Saturday, April 21, 2012

The Sweetest Thing: Japanese Sweet Potato -- Eat One Naked Today!

Last night, I ate the most delectable, pure food: a Japanese sweet potato. Normally, if the supermarket has stocked a variety of sweet potatoes, I gravitate towards the deep orange-colored variety (usually Beauregard or Jewel). I guess that's just the color I associate with sweet potatoes. Aren't we all like bees, selecting the brightest flowers, hoping for the sweetest nectar? I've heard it repeated many times that the brighter the color, the greater the nutrient density and flavor.
From Pauline Panzer's Blog, Notes from a Kitchen

Well, that adage may be true in most cases, but when it comes to sweet potatoes, perish the thought. The skin of the Japanese sweet potato can be more dark red than the burnt umber of its American cousin. It seems also to be smaller and more compact -- an elegant vegetable. But the inside is a gingery yellow, pretty but not hot and sexy like the flaming orange we've come to expect from sweet potatoes.
To eat this humble treasure, I used no elaborate recipe; in fact, I used no recipe at all. I simply roasted the tuber in a hot oven. That's it. I poked a few holes in it, put it in at 425F for a while (maybe an hour). When ready, a fork splits the crisping skin, easily moving through the soft, languid flesh.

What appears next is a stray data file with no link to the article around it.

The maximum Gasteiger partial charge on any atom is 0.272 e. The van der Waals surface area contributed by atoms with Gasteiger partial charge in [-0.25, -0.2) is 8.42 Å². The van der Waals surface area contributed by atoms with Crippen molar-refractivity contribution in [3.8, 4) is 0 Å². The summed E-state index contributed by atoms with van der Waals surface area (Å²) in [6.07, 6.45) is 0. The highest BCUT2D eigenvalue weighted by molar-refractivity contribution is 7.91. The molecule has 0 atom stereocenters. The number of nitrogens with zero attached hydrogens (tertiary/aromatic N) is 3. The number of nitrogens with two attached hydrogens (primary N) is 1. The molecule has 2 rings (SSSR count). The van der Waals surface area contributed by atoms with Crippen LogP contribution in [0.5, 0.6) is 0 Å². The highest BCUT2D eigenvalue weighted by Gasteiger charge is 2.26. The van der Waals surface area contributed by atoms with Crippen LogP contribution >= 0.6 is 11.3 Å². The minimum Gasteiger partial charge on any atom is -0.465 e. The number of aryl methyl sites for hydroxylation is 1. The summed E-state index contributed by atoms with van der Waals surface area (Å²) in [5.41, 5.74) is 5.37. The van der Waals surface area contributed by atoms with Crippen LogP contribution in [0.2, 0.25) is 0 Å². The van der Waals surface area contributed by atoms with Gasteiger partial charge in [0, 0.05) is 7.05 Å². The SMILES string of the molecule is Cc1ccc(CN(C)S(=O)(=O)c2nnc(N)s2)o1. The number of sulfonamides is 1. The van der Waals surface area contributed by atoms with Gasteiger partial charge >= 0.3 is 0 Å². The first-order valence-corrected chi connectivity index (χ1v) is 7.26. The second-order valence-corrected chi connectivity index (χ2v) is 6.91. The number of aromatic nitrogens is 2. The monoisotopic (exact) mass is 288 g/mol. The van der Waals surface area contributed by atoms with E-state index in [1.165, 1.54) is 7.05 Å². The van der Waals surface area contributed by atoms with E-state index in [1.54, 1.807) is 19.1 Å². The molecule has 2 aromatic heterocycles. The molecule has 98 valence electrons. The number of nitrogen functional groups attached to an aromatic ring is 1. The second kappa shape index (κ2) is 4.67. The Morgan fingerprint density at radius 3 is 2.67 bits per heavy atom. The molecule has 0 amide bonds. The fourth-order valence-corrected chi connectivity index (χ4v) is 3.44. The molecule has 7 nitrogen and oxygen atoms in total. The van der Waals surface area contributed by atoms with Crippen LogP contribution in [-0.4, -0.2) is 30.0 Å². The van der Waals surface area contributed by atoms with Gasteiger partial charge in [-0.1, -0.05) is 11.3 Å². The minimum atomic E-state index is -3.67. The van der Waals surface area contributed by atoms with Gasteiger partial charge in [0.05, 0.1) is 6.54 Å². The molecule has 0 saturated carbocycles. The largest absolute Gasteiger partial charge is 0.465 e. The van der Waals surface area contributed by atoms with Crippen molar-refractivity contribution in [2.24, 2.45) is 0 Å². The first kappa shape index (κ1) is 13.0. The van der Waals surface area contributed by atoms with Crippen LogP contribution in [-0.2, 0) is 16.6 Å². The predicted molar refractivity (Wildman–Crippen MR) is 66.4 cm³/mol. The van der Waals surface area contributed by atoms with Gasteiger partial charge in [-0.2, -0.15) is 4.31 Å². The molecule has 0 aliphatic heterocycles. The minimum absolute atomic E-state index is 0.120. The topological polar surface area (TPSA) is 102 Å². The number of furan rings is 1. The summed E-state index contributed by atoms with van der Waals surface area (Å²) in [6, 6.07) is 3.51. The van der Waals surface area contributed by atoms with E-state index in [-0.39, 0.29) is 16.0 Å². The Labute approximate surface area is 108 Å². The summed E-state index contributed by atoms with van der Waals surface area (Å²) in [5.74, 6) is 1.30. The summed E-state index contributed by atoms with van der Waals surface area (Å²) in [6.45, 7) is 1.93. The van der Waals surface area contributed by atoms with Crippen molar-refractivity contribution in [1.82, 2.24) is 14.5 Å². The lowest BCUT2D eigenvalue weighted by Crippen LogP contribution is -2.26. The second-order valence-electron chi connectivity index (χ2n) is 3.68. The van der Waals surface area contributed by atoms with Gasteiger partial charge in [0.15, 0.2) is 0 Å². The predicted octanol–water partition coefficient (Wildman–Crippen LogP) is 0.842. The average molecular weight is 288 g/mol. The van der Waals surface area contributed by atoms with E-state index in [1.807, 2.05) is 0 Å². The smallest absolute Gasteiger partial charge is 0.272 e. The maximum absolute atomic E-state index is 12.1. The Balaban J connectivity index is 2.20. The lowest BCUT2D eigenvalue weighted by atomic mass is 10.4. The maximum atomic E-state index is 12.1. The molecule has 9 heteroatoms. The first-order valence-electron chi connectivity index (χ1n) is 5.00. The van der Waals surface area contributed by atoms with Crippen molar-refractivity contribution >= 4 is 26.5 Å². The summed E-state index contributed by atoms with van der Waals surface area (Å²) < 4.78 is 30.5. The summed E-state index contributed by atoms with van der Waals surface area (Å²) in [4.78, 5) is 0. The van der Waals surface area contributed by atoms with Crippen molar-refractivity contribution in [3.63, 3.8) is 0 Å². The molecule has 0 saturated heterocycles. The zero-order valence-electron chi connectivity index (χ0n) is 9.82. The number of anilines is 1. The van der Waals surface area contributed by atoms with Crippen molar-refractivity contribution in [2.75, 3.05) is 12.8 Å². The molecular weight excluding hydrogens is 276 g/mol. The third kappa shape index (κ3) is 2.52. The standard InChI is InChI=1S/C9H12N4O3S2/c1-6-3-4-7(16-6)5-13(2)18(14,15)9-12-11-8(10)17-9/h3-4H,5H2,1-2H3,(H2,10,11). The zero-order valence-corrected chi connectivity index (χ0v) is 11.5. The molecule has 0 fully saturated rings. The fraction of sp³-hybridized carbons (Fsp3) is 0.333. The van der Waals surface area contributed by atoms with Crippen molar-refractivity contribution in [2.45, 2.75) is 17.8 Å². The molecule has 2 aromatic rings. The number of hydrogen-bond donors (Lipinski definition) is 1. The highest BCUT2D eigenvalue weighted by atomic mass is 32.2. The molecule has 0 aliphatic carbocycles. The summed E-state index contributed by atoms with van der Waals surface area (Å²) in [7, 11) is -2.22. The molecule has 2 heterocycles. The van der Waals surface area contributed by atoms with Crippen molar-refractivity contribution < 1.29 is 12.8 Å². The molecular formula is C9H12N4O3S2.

And I dressed this bird with absolutely nothing. Ate it naked. Cutting into the potato, I noticed how fluffy and starchy it was, unlike the somewhat wetter and stringier orange sweet potatoes. While some bloggers find the Japanese variety to be more "dense" in consistency, I found that not to be the case -- I thought that the slightly drier texture of the satsuma-imo left me with an impression of lightness folded into something solid and bone-sticking. Sort of two things at once.
The scent blooming from the steaming morsel smelled so much like maple syrup or brown sugar that I knew I wouldn't need to sweeten it. In fact, I didn't even put butter or salt on it. It was that good, that sweet. While many vegetables are edible plain, few are as delicious as this one. 
Orange-harlot sweet potatoes make great fries and pies, but the simple pleasure of this diminutive sweet potato should not be passed over on account of its humble coloring. 

1 comment:

Fresh Local and Best said...

This is one of my favorite root vegetables. It is so sweet that you can have it for dessert.